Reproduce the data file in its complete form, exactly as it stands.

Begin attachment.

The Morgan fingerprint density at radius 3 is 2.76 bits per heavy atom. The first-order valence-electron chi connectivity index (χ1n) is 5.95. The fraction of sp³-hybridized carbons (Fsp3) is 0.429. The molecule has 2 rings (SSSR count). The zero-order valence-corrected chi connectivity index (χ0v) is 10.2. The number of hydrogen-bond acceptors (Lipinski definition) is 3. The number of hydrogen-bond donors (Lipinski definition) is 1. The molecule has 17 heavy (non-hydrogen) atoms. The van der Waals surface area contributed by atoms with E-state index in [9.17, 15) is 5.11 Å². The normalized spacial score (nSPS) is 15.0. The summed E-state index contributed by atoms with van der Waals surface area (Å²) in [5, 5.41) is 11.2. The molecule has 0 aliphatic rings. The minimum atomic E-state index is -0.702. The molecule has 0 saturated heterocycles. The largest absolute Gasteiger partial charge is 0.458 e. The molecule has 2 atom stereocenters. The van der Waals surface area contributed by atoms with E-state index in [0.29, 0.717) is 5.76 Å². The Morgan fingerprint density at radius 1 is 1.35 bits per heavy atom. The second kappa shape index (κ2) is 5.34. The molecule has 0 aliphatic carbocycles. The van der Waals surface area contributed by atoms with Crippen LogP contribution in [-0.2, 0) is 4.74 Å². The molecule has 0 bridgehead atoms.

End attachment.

The Morgan fingerprint density at radius 3 is 2.76 bits per heavy atom. The first-order valence-electron chi connectivity index (χ1n) is 5.95. The fraction of sp³-hybridized carbons (Fsp3) is 0.429. The molecule has 2 rings (SSSR count). The zero-order valence-corrected chi connectivity index (χ0v) is 10.2. The number of hydrogen-bond acceptors (Lipinski definition) is 3. The number of hydrogen-bond donors (Lipinski definition) is 1. The molecule has 17 heavy (non-hydrogen) atoms. The van der Waals surface area contributed by atoms with E-state index in [9.17, 15) is 5.11 Å². The normalized spacial score (nSPS) is 15.0. The summed E-state index contributed by atoms with van der Waals surface area (Å²) in [5, 5.41) is 11.2. The molecule has 0 aliphatic rings. The minimum atomic E-state index is -0.702. The molecule has 0 saturated heterocycles. The largest absolute Gasteiger partial charge is 0.458 e. The molecule has 2 atom stereocenters. The van der Waals surface area contributed by atoms with E-state index in [0.29, 0.717) is 5.76 Å². The Morgan fingerprint density at radius 1 is 1.35 bits per heavy atom. The second kappa shape index (κ2) is 5.34. The molecule has 0 aliphatic carbocycles. The van der Waals surface area contributed by atoms with Crippen LogP contribution in [-0.2, 0) is 4.74 Å². The molecule has 0 bridgehead atoms.